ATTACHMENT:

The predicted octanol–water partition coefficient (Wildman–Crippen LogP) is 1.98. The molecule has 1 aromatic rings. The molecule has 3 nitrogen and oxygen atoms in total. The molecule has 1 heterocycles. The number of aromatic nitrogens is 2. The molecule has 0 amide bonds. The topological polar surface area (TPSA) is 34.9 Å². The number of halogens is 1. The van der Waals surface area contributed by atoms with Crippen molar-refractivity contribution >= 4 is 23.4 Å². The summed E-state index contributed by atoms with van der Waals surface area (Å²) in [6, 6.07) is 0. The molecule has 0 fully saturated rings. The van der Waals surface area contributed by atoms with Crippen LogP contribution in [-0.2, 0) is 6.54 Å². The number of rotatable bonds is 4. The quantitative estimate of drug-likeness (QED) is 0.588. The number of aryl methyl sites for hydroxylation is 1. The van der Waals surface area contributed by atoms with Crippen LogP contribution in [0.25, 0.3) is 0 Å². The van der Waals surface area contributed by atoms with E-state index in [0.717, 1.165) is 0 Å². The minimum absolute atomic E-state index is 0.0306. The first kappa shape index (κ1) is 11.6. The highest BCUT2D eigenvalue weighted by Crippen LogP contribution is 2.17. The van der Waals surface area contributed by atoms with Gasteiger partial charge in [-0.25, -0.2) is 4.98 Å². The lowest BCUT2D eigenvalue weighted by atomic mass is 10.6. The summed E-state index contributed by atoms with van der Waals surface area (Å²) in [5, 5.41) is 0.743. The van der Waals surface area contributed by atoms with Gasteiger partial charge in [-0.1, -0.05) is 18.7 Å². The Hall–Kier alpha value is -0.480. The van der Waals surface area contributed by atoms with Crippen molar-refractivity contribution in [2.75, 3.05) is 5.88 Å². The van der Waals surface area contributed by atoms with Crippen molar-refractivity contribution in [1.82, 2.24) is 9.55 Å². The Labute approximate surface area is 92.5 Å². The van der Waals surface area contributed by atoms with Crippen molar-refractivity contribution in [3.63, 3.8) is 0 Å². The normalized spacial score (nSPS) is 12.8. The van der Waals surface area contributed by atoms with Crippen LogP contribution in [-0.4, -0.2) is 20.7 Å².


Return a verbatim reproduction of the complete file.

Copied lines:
The predicted octanol–water partition coefficient (Wildman–Crippen LogP) is 1.98. The molecule has 1 aromatic rings. The molecule has 3 nitrogen and oxygen atoms in total. The molecule has 1 heterocycles. The number of aromatic nitrogens is 2. The molecule has 0 amide bonds. The topological polar surface area (TPSA) is 34.9 Å². The number of halogens is 1. The van der Waals surface area contributed by atoms with Crippen molar-refractivity contribution >= 4 is 23.4 Å². The summed E-state index contributed by atoms with van der Waals surface area (Å²) in [6, 6.07) is 0. The molecule has 0 fully saturated rings. The van der Waals surface area contributed by atoms with Crippen LogP contribution in [-0.2, 0) is 6.54 Å². The number of rotatable bonds is 4. The quantitative estimate of drug-likeness (QED) is 0.588. The number of aryl methyl sites for hydroxylation is 1. The van der Waals surface area contributed by atoms with Crippen LogP contribution in [0.25, 0.3) is 0 Å². The van der Waals surface area contributed by atoms with E-state index in [0.717, 1.165) is 0 Å². The minimum absolute atomic E-state index is 0.0306. The first kappa shape index (κ1) is 11.6. The highest BCUT2D eigenvalue weighted by Crippen LogP contribution is 2.17. The van der Waals surface area contributed by atoms with Gasteiger partial charge in [-0.25, -0.2) is 4.98 Å². The lowest BCUT2D eigenvalue weighted by atomic mass is 10.6. The summed E-state index contributed by atoms with van der Waals surface area (Å²) in [5, 5.41) is 0.743. The van der Waals surface area contributed by atoms with Gasteiger partial charge in [-0.1, -0.05) is 18.7 Å². The Hall–Kier alpha value is -0.480. The van der Waals surface area contributed by atoms with Crippen molar-refractivity contribution in [2.75, 3.05) is 5.88 Å². The van der Waals surface area contributed by atoms with Crippen molar-refractivity contribution in [1.82, 2.24) is 9.55 Å². The Labute approximate surface area is 92.5 Å². The van der Waals surface area contributed by atoms with Crippen molar-refractivity contribution in [3.63, 3.8) is 0 Å². The normalized spacial score (nSPS) is 12.8. The van der Waals surface area contributed by atoms with Crippen LogP contribution in [-0.4, -0.2) is 20.7 Å².